Biden will need to perform a difficult balancing act in trying to obtain bipartisan compromise on one of his biggest policy proposals. He campaigned on his decades of doing so while in the Senate and pledged to restore a sense of bipartisanship when taking office – a sentiment Republicans are driving home after being largely left out of passing additional COVID-19 aid.
But he also risks upsetting the base by not aggressively pursuing party priorities, especially after the elimination of the $15 minimum wage provision in the rescue package. Progressives are seeking to hold Biden accountable on the many promises he made during the 2020 campaign: raising taxes on the wealthy, combating climate change and addressing racial inequities.
"The strength of America's fabric is not just its roads and bridges, its broadband and ports and airports, although infrastructure investment is absolutely essential in those physical structures, but it's also our human capital," Democratic Sen. Richard Blumenthal of Connecticut said Tuesday. "This kind of investment is of the magnitude, the scope and scale that needs to be done."
Senate Republicans appear dismissive of the potential approach to separating the legislation and trying to pass the more palatable parts of infrastructure through regular order with GOP support, while advancing the other components on party-line votes through the budget reconciliation.
"It's a pretty cynical ploy to try and appeal to Republicans to vote for all that stuff and then do reconciliation to do all the other hard stuff. I think if they want to sit down with Republicans – which they should – the Republicans would work with them on an infrastructure package," Senate Minority Whip John Thune of South Dakota told reporters on Capitol Hill.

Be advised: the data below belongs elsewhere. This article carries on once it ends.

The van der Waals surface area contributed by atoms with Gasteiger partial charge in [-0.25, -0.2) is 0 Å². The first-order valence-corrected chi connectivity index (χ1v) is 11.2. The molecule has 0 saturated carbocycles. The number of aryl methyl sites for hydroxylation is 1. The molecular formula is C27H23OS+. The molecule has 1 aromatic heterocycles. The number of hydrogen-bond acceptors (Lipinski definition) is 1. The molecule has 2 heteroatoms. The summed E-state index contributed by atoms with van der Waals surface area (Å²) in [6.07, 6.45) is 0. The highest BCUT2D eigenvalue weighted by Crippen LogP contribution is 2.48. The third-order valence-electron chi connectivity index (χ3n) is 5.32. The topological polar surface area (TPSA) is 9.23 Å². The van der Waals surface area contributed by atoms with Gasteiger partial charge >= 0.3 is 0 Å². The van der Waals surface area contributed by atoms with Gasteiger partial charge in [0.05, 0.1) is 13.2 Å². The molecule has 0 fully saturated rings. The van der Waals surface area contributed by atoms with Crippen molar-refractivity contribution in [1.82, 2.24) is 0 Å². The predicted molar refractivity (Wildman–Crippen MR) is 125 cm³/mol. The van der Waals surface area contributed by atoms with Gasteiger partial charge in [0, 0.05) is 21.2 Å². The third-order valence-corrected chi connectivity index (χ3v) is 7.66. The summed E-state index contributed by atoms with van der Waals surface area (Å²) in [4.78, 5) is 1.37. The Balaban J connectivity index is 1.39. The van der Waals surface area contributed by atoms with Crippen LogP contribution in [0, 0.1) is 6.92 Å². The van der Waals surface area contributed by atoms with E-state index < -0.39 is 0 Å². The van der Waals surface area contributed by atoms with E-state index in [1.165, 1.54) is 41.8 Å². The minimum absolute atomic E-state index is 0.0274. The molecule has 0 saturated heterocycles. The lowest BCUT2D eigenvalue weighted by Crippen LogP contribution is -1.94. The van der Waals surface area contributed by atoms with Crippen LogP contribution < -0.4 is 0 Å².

"But if they decide to do that as a ploy to lure Republicans in to vote for the easy stuff and then do all of the controversial stuff through reconciliation, I don't think our guys will take the bait on that," he added.
After Democrats' go-it-alone strategy to pass the COVID-19 relief bill, Republicans want to be included in crafting an infrastructure proposal, though bitterness lingers from the past few months.
But the Biden White House and Congress may find themselves in the same predicament if both sides are unwilling to budge. Republicans say they're alarmed by the high levels of spending on the part of the new administration and provisions that they argue are unrelated to infrastructure.
"I hope we have input on defining infrastructure first. And secondly, I hope we have a frank discussion about how we're going to pay for it. The Biden administration is spending money like a sailor on shore leave," GOP Sen. John Kennedy of Louisiana said Tuesday. "And at the rate they're spending, they just spent $2 trillion. ... It's breathtaking."
Sen. Shelley Moore Capito of West Virginia told reporters on Capitol Hill she hopes Republicans can continue talks with the White House but noted that the initial draft of the plan is "going way beyond the scope of what I thought an infrastructure package would be creating jobs."
Sen. Joe Manchin of West Virginia, a moderate Democrat and key vote in a 50-50 Senate, has previously said he'll push for Republicans to have a role this time around and dismissed once again using budget reconciliation to circumvent the need for GOP support. But other Democrats acknowledge that the political reality may leave them with no choice.
"I'm still hoping, maybe naively, that it can be done in a bipartisan way," Blumenthal said. "But it must be done, if necessary, through budget reconciliation."
Lisa Hagen, Reporter
Lisa Hagen is a politics reporter for U.S. News & World Report covering Congress, the 2020 ... READ MORE
Tags: infrastructure, legislation, Joe Biden, Congress